BRAMS – CRBLM Lecture Series: STUDENT ACTIVITY – Journal Club discussion of an article
Discussion of Sala, G., & Gobet, F. (2020) Cognitive and academic benefits of music training with children: A multilevel meta-analysis
Please see the controversial article that will be featured during the discussion next week. Please ensure that you read the article prior to the activity to allow for active participation!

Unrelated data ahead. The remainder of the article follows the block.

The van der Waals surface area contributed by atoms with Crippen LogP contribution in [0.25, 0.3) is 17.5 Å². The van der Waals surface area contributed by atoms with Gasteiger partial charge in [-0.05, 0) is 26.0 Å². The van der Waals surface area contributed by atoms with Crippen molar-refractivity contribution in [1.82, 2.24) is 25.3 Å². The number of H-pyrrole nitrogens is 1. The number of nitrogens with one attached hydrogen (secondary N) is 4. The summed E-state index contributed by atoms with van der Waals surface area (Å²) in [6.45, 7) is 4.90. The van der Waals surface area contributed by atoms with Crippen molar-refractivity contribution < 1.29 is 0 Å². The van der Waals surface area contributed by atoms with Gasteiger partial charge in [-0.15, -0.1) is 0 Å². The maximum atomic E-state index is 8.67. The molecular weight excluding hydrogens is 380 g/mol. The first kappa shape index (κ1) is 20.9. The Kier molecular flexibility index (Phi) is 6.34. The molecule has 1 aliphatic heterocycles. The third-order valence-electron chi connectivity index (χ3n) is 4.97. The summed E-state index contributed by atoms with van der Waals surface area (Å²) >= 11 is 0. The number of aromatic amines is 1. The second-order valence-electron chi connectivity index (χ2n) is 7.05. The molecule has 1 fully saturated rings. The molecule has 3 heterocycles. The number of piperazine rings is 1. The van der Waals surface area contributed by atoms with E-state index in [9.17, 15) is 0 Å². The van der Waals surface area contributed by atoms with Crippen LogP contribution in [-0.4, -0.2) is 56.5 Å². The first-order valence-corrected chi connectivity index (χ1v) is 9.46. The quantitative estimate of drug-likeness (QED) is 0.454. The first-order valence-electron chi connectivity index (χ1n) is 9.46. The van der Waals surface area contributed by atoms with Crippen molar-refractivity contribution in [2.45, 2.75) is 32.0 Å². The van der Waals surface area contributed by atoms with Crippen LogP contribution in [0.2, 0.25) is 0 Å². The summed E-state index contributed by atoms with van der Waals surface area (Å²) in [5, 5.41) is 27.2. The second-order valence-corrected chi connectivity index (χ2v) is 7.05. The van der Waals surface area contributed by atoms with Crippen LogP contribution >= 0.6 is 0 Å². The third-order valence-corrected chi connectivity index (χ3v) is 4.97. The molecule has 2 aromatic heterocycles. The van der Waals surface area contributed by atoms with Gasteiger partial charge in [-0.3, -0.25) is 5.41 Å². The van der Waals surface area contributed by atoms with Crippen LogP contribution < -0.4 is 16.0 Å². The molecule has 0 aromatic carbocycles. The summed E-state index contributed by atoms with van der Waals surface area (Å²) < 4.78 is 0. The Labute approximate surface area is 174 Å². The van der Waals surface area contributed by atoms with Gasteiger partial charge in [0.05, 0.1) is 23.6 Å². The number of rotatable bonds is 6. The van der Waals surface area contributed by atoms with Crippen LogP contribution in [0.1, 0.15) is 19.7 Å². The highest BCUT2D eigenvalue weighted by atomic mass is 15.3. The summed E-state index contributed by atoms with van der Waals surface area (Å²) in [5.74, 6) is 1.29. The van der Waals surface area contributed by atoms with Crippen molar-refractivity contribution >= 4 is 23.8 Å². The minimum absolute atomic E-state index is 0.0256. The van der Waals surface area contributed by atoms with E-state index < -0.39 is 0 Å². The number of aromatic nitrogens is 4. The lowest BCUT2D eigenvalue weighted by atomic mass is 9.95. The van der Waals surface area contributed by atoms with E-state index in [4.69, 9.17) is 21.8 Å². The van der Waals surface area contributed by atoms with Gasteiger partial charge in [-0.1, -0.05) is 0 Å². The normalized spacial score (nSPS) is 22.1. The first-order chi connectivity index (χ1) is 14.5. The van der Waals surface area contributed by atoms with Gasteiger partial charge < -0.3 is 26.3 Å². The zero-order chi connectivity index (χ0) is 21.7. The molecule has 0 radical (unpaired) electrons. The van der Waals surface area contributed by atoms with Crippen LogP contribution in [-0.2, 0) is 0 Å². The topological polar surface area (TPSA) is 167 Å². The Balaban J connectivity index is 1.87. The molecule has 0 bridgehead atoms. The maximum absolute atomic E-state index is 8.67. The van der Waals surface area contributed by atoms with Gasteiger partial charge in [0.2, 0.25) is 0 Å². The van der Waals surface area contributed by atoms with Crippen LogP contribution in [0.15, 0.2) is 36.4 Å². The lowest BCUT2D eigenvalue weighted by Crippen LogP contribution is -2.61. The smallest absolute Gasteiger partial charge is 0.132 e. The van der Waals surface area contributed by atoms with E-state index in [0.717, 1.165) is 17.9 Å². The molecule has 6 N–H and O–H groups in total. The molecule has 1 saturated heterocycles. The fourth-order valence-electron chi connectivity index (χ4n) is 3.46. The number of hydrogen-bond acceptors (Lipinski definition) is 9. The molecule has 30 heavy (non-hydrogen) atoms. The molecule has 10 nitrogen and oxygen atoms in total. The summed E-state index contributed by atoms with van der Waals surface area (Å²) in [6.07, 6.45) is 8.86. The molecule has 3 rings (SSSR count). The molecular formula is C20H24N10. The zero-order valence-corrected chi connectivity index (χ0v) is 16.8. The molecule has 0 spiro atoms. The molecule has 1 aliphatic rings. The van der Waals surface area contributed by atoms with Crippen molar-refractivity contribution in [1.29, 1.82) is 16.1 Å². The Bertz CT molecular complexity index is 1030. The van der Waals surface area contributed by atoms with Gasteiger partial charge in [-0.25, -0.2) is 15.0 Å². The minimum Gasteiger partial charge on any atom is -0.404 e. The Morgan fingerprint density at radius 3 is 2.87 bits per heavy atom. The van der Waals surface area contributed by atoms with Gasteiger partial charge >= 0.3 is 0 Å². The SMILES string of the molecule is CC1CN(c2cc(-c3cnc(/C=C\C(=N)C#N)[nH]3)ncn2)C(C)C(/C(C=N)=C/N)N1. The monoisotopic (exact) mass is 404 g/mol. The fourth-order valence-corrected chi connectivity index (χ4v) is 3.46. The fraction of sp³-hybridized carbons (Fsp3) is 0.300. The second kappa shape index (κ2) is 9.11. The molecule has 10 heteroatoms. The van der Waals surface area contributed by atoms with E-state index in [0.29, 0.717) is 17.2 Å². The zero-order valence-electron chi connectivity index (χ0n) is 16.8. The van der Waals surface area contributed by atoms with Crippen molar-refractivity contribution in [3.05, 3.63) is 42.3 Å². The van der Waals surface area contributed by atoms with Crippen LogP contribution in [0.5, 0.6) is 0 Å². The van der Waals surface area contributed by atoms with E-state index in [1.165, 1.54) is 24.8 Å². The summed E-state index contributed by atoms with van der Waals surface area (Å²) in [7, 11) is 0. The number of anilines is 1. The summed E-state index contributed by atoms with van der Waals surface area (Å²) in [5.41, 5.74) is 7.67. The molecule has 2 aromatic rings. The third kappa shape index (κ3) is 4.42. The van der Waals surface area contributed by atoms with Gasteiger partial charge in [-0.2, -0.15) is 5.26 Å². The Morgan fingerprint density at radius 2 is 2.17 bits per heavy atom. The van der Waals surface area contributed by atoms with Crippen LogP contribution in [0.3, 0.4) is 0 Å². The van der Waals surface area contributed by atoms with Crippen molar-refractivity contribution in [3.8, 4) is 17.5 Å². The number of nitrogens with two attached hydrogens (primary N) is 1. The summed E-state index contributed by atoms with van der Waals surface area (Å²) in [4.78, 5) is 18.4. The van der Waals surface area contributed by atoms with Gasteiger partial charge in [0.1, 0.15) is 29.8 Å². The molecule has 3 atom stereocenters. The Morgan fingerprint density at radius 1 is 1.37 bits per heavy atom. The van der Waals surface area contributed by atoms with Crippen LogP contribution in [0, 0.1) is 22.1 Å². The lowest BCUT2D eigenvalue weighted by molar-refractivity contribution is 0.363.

Abstract: Music training has repeatedly been claimed to positively impact on children’s cognitive skills and academic achievement. This claim relies on the assumption that engaging in intellectually demanding activities fosters particular domain-general cognitive skills, or even general intelligence. The present meta-analytic review (N = 6,984, k = 254, m = 54) shows that this belief is incorrect. Once the study quality design is controlled for, the overall effect of music training programs is null (τ2≈ 0) and highly consistent across studies (τ2 ≈ 0). Small statistically significant overall effects are obtained only in those studies implementing no random allocation of participants and employing non-active controls (τ2≈ 0.200, p < .001). Interestingly, music training is ineffective regardless of the type of outcome measure (e.g., verbal, non-verbal, speed-related, etc.). Furthermore, we note that, beyond meta-analysis of experimental studies, a considerable amount of cross-sectional evidence indicates that engagement in music has no impact on people’s non-music cognitive skills or academic achievement. We conclude that researchers’ optimism about the benefits of music training is empirically unjustified and stem from misinterpretation of the empirical data and, possibly, confirmation bias. Given the clarity of the results, the large number of participants involved, and the numerous studies carried out so far, we conclude that this line of research should be dismissed.